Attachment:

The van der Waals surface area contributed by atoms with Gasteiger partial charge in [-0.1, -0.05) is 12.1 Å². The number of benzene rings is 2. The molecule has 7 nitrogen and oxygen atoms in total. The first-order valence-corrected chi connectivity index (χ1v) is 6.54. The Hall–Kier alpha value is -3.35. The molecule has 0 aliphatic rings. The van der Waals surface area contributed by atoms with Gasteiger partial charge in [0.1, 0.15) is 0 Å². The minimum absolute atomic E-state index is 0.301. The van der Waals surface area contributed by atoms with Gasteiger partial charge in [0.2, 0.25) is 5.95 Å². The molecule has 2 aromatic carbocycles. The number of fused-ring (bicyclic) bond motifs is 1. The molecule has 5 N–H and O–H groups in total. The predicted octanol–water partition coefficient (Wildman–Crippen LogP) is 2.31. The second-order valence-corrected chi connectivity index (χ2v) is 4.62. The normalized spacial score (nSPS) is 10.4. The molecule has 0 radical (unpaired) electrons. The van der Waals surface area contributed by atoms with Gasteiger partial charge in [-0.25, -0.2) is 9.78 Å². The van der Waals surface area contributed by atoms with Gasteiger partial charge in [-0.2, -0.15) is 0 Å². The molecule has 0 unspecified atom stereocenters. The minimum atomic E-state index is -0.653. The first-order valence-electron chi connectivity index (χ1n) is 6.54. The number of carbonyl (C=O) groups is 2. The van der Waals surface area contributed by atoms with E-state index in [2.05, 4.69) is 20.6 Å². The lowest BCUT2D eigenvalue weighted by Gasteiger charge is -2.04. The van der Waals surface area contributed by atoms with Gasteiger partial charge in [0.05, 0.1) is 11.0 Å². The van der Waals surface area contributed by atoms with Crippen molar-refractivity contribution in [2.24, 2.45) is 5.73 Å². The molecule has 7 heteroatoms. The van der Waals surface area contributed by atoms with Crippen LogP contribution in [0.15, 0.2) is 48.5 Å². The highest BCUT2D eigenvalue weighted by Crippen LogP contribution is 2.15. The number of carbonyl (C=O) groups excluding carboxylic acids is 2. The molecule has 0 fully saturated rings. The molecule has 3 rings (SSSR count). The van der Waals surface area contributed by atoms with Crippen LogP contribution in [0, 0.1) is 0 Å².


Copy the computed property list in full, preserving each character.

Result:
The van der Waals surface area contributed by atoms with Gasteiger partial charge in [-0.1, -0.05) is 12.1 Å². The number of benzene rings is 2. The molecule has 7 nitrogen and oxygen atoms in total. The first-order valence-corrected chi connectivity index (χ1v) is 6.54. The Hall–Kier alpha value is -3.35. The molecule has 0 aliphatic rings. The van der Waals surface area contributed by atoms with Gasteiger partial charge in [0.1, 0.15) is 0 Å². The minimum absolute atomic E-state index is 0.301. The van der Waals surface area contributed by atoms with Gasteiger partial charge in [0.2, 0.25) is 5.95 Å². The molecule has 2 aromatic carbocycles. The number of fused-ring (bicyclic) bond motifs is 1. The molecule has 5 N–H and O–H groups in total. The predicted octanol–water partition coefficient (Wildman–Crippen LogP) is 2.31. The second-order valence-corrected chi connectivity index (χ2v) is 4.62. The normalized spacial score (nSPS) is 10.4. The molecule has 0 radical (unpaired) electrons. The van der Waals surface area contributed by atoms with Gasteiger partial charge in [-0.25, -0.2) is 9.78 Å². The van der Waals surface area contributed by atoms with Gasteiger partial charge in [-0.2, -0.15) is 0 Å². The molecule has 0 unspecified atom stereocenters. The minimum atomic E-state index is -0.653. The first-order valence-electron chi connectivity index (χ1n) is 6.54. The number of carbonyl (C=O) groups is 2. The van der Waals surface area contributed by atoms with E-state index in [2.05, 4.69) is 20.6 Å². The lowest BCUT2D eigenvalue weighted by Gasteiger charge is -2.04. The van der Waals surface area contributed by atoms with Gasteiger partial charge in [0.05, 0.1) is 11.0 Å². The van der Waals surface area contributed by atoms with Crippen molar-refractivity contribution in [2.24, 2.45) is 5.73 Å². The molecule has 7 heteroatoms. The van der Waals surface area contributed by atoms with Crippen LogP contribution in [0.15, 0.2) is 48.5 Å². The highest BCUT2D eigenvalue weighted by Crippen LogP contribution is 2.15. The number of carbonyl (C=O) groups excluding carboxylic acids is 2. The molecule has 0 fully saturated rings. The molecule has 3 rings (SSSR count). The van der Waals surface area contributed by atoms with Crippen LogP contribution in [0, 0.1) is 0 Å².